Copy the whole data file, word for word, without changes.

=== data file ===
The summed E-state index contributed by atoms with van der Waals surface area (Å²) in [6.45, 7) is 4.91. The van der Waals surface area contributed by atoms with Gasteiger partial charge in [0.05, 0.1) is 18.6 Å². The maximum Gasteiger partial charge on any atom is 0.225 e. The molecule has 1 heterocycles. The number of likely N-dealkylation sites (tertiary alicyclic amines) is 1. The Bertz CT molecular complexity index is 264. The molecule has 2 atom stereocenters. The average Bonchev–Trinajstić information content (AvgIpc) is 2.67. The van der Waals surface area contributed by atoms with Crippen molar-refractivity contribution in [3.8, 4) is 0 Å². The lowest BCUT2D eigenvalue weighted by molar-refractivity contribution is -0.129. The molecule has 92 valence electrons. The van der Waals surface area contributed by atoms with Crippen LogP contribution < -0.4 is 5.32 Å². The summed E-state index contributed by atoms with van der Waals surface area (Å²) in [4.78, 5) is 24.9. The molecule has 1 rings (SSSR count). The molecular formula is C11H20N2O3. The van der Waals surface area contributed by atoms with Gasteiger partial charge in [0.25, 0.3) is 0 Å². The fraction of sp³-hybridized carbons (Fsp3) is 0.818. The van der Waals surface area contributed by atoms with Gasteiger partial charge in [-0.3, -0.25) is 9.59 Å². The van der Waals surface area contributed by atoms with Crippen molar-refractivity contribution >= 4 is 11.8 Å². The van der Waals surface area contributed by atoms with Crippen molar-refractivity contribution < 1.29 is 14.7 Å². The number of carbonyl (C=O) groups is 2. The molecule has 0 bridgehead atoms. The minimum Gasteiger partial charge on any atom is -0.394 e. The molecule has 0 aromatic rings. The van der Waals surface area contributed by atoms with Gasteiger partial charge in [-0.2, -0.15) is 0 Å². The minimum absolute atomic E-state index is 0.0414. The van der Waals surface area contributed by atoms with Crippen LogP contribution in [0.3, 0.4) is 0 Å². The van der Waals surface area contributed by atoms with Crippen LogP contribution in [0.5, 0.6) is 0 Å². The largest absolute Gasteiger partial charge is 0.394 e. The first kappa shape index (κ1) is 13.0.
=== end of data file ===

The summed E-state index contributed by atoms with van der Waals surface area (Å²) in [6.45, 7) is 4.91. The van der Waals surface area contributed by atoms with Gasteiger partial charge in [0.05, 0.1) is 18.6 Å². The maximum Gasteiger partial charge on any atom is 0.225 e. The molecule has 1 heterocycles. The number of likely N-dealkylation sites (tertiary alicyclic amines) is 1. The Bertz CT molecular complexity index is 264. The molecule has 2 atom stereocenters. The average Bonchev–Trinajstić information content (AvgIpc) is 2.67. The van der Waals surface area contributed by atoms with Crippen molar-refractivity contribution in [3.8, 4) is 0 Å². The lowest BCUT2D eigenvalue weighted by molar-refractivity contribution is -0.129. The molecule has 92 valence electrons. The van der Waals surface area contributed by atoms with Crippen LogP contribution < -0.4 is 5.32 Å². The summed E-state index contributed by atoms with van der Waals surface area (Å²) in [4.78, 5) is 24.9. The molecule has 1 rings (SSSR count). The molecular formula is C11H20N2O3. The van der Waals surface area contributed by atoms with Gasteiger partial charge in [0.25, 0.3) is 0 Å². The fraction of sp³-hybridized carbons (Fsp3) is 0.818. The van der Waals surface area contributed by atoms with Gasteiger partial charge in [-0.3, -0.25) is 9.59 Å². The van der Waals surface area contributed by atoms with Crippen molar-refractivity contribution >= 4 is 11.8 Å². The van der Waals surface area contributed by atoms with Crippen molar-refractivity contribution < 1.29 is 14.7 Å². The number of carbonyl (C=O) groups is 2. The molecule has 0 bridgehead atoms. The minimum Gasteiger partial charge on any atom is -0.394 e. The molecule has 0 aromatic rings. The van der Waals surface area contributed by atoms with Gasteiger partial charge in [-0.2, -0.15) is 0 Å². The minimum absolute atomic E-state index is 0.0414. The van der Waals surface area contributed by atoms with Crippen LogP contribution in [0.3, 0.4) is 0 Å². The van der Waals surface area contributed by atoms with Crippen LogP contribution in [0.5, 0.6) is 0 Å². The largest absolute Gasteiger partial charge is 0.394 e. The first kappa shape index (κ1) is 13.0.